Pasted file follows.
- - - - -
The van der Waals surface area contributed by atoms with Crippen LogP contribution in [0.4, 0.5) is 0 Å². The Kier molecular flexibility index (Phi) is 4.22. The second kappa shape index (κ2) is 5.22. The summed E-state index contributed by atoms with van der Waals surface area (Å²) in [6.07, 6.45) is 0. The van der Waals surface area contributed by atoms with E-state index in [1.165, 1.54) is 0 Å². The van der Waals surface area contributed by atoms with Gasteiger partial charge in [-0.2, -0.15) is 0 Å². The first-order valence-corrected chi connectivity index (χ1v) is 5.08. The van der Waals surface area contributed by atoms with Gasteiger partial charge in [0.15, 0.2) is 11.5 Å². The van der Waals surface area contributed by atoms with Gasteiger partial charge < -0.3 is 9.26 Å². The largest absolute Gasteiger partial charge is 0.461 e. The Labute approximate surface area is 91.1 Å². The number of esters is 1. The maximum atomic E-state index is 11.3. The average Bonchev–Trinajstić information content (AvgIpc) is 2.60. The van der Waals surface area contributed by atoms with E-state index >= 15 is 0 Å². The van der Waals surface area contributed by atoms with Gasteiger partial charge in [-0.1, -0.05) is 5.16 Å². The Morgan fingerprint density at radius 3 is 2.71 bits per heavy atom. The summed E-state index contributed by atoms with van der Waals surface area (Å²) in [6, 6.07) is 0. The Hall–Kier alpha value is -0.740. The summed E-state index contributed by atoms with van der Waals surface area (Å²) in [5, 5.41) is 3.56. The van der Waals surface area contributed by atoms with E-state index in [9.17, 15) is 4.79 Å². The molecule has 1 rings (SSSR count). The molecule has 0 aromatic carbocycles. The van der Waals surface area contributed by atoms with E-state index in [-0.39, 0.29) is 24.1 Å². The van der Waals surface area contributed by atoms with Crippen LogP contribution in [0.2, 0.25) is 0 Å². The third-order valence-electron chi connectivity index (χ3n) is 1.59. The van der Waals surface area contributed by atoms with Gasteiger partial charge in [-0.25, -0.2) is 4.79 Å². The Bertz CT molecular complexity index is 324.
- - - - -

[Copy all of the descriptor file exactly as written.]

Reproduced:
The van der Waals surface area contributed by atoms with Crippen LogP contribution in [0.4, 0.5) is 0 Å². The Kier molecular flexibility index (Phi) is 4.22. The second kappa shape index (κ2) is 5.22. The summed E-state index contributed by atoms with van der Waals surface area (Å²) in [6.07, 6.45) is 0. The van der Waals surface area contributed by atoms with E-state index in [1.165, 1.54) is 0 Å². The van der Waals surface area contributed by atoms with Gasteiger partial charge in [-0.2, -0.15) is 0 Å². The first-order valence-corrected chi connectivity index (χ1v) is 5.08. The van der Waals surface area contributed by atoms with Gasteiger partial charge in [0.15, 0.2) is 11.5 Å². The van der Waals surface area contributed by atoms with Gasteiger partial charge < -0.3 is 9.26 Å². The largest absolute Gasteiger partial charge is 0.461 e. The Labute approximate surface area is 91.1 Å². The number of esters is 1. The maximum atomic E-state index is 11.3. The average Bonchev–Trinajstić information content (AvgIpc) is 2.60. The van der Waals surface area contributed by atoms with E-state index >= 15 is 0 Å². The van der Waals surface area contributed by atoms with Gasteiger partial charge in [-0.1, -0.05) is 5.16 Å². The Morgan fingerprint density at radius 3 is 2.71 bits per heavy atom. The summed E-state index contributed by atoms with van der Waals surface area (Å²) in [6, 6.07) is 0. The Hall–Kier alpha value is -0.740. The summed E-state index contributed by atoms with van der Waals surface area (Å²) in [5, 5.41) is 3.56. The van der Waals surface area contributed by atoms with E-state index in [9.17, 15) is 4.79 Å². The molecule has 1 rings (SSSR count). The molecule has 0 aromatic carbocycles. The van der Waals surface area contributed by atoms with E-state index in [-0.39, 0.29) is 24.1 Å². The van der Waals surface area contributed by atoms with Crippen LogP contribution in [0.2, 0.25) is 0 Å². The third-order valence-electron chi connectivity index (χ3n) is 1.59. The van der Waals surface area contributed by atoms with Gasteiger partial charge in [-0.25, -0.2) is 4.79 Å². The Bertz CT molecular complexity index is 324.